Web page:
Headshots of Andrew Rannells and Lena Hall
Headshots of Andrew Rannells and Lena Hall

A New Hedwig Lights Up Broadway

On August 20, Andrew Rannells will take over the lead in Hedwig and the Angry Inch. The heroine of Stephen Trask and John Cameron Mitchell’s rock musical is about to get a new lease on life on Broadway, and anticipation is running high.

Hedwig is indeed a remarkable survivor. The self-declared “internationally ignored song stylist” — an aspiring singer from East Berlin first introduced to us in 1998 — has proven to be an enduring icon for the 21st century.
Earlier this year the marvelously complicated, would-be superstar was brought vividly to life by Neil Patrick Harris in the new Broadway revival at the Belasco Theatre. Harris won the 2014 Tony Award for Best Actor in a Musical and the production, directed by Michael Mayer, received the award for Best Revival of a Musical, becoming one of the season’s most critically acclaimed and commercial successes.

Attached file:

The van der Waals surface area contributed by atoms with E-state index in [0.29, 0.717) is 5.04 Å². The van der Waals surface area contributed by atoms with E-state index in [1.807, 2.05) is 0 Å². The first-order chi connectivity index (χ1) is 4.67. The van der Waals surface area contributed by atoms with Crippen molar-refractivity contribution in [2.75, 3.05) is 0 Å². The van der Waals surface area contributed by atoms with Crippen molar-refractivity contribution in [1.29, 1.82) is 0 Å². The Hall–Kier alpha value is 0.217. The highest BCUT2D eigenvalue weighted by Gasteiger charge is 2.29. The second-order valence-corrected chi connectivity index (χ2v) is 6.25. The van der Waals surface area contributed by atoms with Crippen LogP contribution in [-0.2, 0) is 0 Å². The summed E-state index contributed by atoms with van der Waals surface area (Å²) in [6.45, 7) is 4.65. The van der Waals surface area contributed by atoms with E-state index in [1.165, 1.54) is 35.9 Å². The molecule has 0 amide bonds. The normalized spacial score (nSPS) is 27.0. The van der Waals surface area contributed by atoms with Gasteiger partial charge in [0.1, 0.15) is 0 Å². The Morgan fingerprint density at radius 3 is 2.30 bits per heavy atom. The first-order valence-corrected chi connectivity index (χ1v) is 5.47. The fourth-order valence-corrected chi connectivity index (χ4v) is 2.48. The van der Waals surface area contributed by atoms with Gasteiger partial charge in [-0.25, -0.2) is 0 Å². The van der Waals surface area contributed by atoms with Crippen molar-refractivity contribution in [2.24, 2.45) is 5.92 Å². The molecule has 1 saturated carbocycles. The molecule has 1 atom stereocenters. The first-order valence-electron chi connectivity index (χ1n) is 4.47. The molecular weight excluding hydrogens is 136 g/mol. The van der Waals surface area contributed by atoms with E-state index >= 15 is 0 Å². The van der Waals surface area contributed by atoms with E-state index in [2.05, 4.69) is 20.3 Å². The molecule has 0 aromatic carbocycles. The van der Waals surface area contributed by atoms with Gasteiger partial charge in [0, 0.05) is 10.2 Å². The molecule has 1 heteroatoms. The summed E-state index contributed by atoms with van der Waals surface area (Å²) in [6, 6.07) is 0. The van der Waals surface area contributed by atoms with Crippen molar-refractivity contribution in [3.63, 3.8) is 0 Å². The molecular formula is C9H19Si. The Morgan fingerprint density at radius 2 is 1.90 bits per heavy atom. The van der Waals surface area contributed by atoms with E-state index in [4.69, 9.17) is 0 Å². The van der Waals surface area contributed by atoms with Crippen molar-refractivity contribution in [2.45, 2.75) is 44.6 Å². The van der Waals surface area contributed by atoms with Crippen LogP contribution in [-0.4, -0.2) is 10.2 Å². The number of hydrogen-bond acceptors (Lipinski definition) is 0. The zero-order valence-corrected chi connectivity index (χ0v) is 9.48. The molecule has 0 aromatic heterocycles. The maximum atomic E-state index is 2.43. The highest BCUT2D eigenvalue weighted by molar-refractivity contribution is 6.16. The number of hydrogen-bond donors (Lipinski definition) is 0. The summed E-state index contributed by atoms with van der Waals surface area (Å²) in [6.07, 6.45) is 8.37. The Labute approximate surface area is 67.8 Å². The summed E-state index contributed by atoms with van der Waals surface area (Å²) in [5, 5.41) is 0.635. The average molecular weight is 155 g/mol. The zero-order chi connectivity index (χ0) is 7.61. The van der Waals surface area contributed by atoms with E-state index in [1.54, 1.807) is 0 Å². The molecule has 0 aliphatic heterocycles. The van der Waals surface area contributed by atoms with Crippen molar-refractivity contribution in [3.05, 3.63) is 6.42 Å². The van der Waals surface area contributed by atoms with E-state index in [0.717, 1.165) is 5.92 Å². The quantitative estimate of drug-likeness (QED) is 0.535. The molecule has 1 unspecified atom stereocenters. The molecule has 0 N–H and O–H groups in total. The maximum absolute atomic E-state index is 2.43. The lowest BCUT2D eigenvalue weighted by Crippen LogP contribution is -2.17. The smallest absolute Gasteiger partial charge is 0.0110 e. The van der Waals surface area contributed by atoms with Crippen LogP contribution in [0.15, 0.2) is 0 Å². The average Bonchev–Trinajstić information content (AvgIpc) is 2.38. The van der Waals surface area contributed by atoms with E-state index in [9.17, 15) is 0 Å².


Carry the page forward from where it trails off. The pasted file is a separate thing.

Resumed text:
Rannells last appeared on Broadway a little more than two years ago. Since his Tony-nominated star turn as the ever-cheerful missionary in The Book of Mormon, the fresh-faced actor-singer-dancer with the winning smile has been building a considerable fan base on television. He played one half of a couple who had a baby with a surrogate mother in the NBC sitcom The New Normal; and after a series of well-received guest appearances in the first three seasons of Lena Dunham’s popular HBO series, Girls — playing the gay ex-boyfriend of the lead character, Hannah (Dunham) — he was invited to become a regular on the series.

“I had just gotten back to New York from Los Angeles and just started filming the fourth season of Girls, and out of the blue I got a call from Michael Mayer asking if I would be interested in coming into Hedwig after Neil,” Rannells reports. “I can’t say that it was something that I was expecting at all, but I was so happy that Michael asked. I knew immediately that it was something that I very much wanted to do.”